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Legislative Assembly for the ACT: 2010 Week 12 Hansard (Wednesday, 27 October 2010) . . Page.. 5199 ..


He said the government is also considering a range of options to ensure this project is delivered at the best value to taxpayers, including a joint venture with the private sector. This is the model that was used to establish CISAC in Belconnen to which the government committed $10 million. While the Greens do not agree that was a promise, we also have to note that just because something was promised does not necessarily always mean it is the best course of action. The Greens agree that we do need to keep our political promises, and we are not trying to support breaking promises. What we are trying to concentrate on with this motion is the best outcome for Gungahlin.

It is also quite reasonable from a political point of view that, if evidence is overwhelmingly different from the perception, your course of action can change. That is why we think it is very important to see the government’s feasibility study. We are not sure why it has taken so long to be finalised, but we are glad to see that the government’s amendment sets a reporting date on the study. The feasibility study is clearly the key to this project at this stage.

There certainly have been many calls from the Gungahlin community for a public pool, and, as Mr Hanson mentioned, the Gungahlin Community Council did a Gungahlin-wide survey on key areas of concern for residents in 2007. I imagine the results of this survey strongly influenced the government’s promise to provide a 50-metre pool for Gungahlin, as the community response to the survey at the time showed that 83 per cent of respondents said that the council should continue to push for a 50-metre pool rather than just accept a 25-metre pool.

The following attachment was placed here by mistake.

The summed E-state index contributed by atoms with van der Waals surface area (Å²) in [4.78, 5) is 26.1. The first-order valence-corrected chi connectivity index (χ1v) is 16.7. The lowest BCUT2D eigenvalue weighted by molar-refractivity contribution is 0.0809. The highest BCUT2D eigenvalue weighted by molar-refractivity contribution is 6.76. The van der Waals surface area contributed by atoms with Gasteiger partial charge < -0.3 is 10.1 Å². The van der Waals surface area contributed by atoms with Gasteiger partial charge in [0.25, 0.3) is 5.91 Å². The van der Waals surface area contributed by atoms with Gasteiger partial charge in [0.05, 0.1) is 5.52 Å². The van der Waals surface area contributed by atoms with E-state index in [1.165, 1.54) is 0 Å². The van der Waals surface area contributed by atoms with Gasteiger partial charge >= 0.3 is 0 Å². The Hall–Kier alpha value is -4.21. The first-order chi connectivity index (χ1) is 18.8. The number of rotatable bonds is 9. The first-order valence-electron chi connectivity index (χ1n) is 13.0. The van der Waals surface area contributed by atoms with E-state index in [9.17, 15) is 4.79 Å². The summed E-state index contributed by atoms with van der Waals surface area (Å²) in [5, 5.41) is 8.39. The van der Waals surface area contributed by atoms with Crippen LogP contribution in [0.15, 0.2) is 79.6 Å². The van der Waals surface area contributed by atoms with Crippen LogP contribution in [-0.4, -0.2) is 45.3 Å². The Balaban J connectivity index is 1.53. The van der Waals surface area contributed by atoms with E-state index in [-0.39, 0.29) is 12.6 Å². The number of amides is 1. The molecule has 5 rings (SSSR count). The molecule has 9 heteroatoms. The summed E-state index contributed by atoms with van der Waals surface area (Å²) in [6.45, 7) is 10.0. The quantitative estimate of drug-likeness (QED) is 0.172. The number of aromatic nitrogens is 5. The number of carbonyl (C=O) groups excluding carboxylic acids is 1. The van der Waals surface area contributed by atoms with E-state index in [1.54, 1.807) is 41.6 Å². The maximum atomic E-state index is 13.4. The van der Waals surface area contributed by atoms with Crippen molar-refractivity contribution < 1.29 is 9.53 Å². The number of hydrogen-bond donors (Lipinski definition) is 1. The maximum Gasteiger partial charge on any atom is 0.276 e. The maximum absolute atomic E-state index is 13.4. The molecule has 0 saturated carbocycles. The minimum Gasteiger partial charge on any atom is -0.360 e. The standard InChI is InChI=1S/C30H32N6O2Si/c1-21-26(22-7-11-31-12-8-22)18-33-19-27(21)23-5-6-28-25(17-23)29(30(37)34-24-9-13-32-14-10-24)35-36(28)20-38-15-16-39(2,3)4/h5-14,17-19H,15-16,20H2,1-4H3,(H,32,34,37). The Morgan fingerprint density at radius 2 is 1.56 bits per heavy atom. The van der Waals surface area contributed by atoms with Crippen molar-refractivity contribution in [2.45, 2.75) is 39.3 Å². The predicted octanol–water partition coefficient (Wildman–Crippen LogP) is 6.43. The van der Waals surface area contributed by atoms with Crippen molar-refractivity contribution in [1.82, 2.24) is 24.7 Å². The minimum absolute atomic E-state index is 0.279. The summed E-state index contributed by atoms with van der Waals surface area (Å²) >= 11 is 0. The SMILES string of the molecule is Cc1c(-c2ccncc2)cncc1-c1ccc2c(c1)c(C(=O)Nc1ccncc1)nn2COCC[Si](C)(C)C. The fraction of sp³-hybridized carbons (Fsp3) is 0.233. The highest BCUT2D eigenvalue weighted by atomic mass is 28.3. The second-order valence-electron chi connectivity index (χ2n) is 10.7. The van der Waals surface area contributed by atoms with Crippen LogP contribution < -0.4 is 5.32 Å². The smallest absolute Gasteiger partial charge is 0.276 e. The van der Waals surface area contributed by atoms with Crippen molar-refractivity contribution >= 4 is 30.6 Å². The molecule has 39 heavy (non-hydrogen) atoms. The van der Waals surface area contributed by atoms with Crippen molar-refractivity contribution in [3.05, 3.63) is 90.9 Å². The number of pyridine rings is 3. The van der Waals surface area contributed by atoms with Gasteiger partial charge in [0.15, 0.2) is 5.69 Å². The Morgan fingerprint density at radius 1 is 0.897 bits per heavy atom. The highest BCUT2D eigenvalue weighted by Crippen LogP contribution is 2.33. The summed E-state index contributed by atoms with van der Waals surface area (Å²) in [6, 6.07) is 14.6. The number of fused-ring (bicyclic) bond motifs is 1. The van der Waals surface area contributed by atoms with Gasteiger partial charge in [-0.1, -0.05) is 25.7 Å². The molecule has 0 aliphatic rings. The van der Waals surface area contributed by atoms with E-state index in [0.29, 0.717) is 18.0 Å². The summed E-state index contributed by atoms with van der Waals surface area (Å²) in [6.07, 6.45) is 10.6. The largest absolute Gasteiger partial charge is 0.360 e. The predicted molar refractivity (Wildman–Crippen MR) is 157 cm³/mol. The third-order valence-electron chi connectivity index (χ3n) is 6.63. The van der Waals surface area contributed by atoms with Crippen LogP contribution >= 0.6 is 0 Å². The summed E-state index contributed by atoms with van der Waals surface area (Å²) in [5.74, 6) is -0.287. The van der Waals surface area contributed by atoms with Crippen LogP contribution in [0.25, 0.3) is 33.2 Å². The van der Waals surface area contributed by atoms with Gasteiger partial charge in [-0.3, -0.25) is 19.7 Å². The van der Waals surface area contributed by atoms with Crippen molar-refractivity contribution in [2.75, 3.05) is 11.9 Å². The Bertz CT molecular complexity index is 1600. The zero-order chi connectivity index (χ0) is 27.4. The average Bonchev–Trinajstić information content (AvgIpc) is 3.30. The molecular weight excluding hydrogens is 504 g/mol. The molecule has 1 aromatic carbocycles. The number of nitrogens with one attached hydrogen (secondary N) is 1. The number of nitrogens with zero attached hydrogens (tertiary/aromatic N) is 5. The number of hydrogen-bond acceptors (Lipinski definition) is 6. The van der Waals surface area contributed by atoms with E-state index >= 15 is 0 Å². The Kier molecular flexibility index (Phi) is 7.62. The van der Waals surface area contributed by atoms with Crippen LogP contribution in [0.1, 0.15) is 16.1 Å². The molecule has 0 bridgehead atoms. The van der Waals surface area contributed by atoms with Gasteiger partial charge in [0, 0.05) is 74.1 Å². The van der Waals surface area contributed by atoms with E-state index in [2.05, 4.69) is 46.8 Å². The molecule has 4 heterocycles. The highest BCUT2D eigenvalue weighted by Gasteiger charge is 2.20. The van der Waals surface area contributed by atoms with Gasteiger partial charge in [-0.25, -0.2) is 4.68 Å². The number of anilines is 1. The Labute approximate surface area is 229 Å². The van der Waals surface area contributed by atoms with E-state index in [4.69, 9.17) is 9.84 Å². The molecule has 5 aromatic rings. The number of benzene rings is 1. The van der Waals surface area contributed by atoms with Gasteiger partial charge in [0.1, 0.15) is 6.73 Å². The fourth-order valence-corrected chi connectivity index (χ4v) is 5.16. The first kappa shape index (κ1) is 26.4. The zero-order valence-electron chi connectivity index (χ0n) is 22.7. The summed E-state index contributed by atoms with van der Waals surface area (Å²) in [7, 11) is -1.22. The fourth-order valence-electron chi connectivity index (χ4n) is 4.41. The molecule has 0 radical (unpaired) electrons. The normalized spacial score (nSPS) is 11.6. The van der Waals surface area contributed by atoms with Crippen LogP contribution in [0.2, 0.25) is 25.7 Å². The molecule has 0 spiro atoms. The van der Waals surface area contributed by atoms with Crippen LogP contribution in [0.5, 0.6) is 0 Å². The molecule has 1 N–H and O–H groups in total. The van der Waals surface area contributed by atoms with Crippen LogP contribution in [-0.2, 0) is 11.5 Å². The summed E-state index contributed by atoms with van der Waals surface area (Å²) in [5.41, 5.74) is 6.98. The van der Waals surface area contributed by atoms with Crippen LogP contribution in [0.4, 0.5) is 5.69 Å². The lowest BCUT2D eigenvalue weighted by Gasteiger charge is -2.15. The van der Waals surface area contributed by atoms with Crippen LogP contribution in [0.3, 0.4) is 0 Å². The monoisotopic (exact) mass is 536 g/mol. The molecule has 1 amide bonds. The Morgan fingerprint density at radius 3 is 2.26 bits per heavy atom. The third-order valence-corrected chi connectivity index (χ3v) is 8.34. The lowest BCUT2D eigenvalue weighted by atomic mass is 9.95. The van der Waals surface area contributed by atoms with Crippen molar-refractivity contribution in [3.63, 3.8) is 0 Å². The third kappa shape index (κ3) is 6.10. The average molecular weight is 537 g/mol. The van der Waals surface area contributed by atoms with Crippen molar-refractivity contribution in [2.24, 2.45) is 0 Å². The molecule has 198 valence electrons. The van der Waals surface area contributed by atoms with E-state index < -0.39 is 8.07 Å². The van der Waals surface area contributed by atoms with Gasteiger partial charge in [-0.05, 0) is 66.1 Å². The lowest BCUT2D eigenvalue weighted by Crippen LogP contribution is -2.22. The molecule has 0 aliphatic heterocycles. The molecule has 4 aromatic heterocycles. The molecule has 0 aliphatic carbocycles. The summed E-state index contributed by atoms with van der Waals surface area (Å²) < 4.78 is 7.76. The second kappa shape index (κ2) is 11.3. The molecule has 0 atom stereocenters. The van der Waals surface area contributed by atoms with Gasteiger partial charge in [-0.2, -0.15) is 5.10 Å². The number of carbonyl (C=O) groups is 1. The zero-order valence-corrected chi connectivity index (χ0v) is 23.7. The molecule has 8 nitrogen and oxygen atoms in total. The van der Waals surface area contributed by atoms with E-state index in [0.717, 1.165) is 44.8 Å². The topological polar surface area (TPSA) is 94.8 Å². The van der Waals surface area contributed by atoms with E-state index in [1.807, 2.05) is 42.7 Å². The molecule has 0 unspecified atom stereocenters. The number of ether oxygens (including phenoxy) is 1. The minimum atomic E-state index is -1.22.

As an aside, I note that this was exactly the same level of support for a light rail link from Gungahlin to Civic. Many more people rated transport as a priority for Gungahlin rather than a sporting facility, but that is another debate not for today.

Back to the pool. On the face of it, this is a simple motion. It says the government promised a 50-metre pool, the community wants one, and the government should therefore hurry up and provide it. The Greens do not disagree with that. But, unfortunately, it gets more complicated than that. During the government’s consultation on the pool, as Mr Barr referred to last week in question time, a new model was put forward which involves a series of specialised pools—a pool dedicated to swimming and lap swimming, a dedicated pool for learning to swim, hydrotherapy, aquarobics and a dedicated wetplay area. This is the model supported by organisations such as the Royal Life Saving Society and Swimming ACT. It relates to the need for more children to learn to swim and develop water survival skills early in life, which we all know is very important in Australia, a country where a lot of swimming happens over summer in pools, rivers and at the beach.

There has been a lot of concern from many groups, including the Greens, about the swimming ability of ACT school students compared with others around the country and the decline of student numbers in swimming programs. The Labor-Greens parliamentary agreement has an item which addresses this, and, as a result, more than $300,000 over four years was allocated to ACT primary schools for the swim and survive program in the last budget.


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